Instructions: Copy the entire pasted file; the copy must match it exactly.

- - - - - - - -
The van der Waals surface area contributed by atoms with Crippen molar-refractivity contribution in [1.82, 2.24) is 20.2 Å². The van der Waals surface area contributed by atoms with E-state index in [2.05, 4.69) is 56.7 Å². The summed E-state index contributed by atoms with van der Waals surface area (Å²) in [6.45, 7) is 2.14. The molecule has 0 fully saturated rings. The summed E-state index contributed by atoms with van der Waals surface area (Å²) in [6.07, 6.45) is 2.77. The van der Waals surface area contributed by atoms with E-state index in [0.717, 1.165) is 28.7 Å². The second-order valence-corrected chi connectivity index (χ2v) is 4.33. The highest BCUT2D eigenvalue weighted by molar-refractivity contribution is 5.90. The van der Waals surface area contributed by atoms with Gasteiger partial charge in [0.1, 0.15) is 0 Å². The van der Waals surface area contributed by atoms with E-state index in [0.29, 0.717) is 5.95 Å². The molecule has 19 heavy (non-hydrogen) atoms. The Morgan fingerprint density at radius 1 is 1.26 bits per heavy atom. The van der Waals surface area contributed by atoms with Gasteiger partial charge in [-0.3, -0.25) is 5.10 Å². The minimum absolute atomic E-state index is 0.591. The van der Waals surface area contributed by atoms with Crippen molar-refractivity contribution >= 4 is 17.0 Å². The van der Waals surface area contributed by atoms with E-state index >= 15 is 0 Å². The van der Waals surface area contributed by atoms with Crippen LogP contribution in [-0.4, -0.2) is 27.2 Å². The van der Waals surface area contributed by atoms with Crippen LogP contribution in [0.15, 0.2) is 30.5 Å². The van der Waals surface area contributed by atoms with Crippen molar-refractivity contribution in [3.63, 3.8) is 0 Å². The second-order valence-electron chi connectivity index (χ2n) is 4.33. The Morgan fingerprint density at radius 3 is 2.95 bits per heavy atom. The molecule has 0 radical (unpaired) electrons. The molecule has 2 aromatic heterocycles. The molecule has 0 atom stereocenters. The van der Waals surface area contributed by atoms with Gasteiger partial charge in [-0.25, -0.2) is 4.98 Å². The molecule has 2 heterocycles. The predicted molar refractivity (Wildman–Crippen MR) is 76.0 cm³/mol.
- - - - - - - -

The van der Waals surface area contributed by atoms with Crippen molar-refractivity contribution in [1.82, 2.24) is 20.2 Å². The van der Waals surface area contributed by atoms with E-state index in [2.05, 4.69) is 56.7 Å². The summed E-state index contributed by atoms with van der Waals surface area (Å²) in [6.45, 7) is 2.14. The molecule has 0 fully saturated rings. The summed E-state index contributed by atoms with van der Waals surface area (Å²) in [6.07, 6.45) is 2.77. The van der Waals surface area contributed by atoms with E-state index in [0.717, 1.165) is 28.7 Å². The second-order valence-corrected chi connectivity index (χ2v) is 4.33. The highest BCUT2D eigenvalue weighted by molar-refractivity contribution is 5.90. The van der Waals surface area contributed by atoms with Gasteiger partial charge in [0.1, 0.15) is 0 Å². The van der Waals surface area contributed by atoms with E-state index in [0.29, 0.717) is 5.95 Å². The molecule has 19 heavy (non-hydrogen) atoms. The Morgan fingerprint density at radius 1 is 1.26 bits per heavy atom. The van der Waals surface area contributed by atoms with Gasteiger partial charge in [-0.3, -0.25) is 5.10 Å². The minimum absolute atomic E-state index is 0.591. The van der Waals surface area contributed by atoms with Crippen molar-refractivity contribution >= 4 is 17.0 Å². The van der Waals surface area contributed by atoms with E-state index >= 15 is 0 Å². The van der Waals surface area contributed by atoms with Crippen LogP contribution in [-0.4, -0.2) is 27.2 Å². The van der Waals surface area contributed by atoms with Crippen LogP contribution in [0.15, 0.2) is 30.5 Å². The van der Waals surface area contributed by atoms with Crippen molar-refractivity contribution in [3.63, 3.8) is 0 Å². The second-order valence-electron chi connectivity index (χ2n) is 4.33. The Morgan fingerprint density at radius 3 is 2.95 bits per heavy atom. The molecule has 0 radical (unpaired) electrons. The molecule has 2 aromatic heterocycles. The molecule has 0 atom stereocenters. The van der Waals surface area contributed by atoms with Gasteiger partial charge in [-0.25, -0.2) is 4.98 Å². The molecule has 2 heterocycles. The predicted molar refractivity (Wildman–Crippen MR) is 76.0 cm³/mol.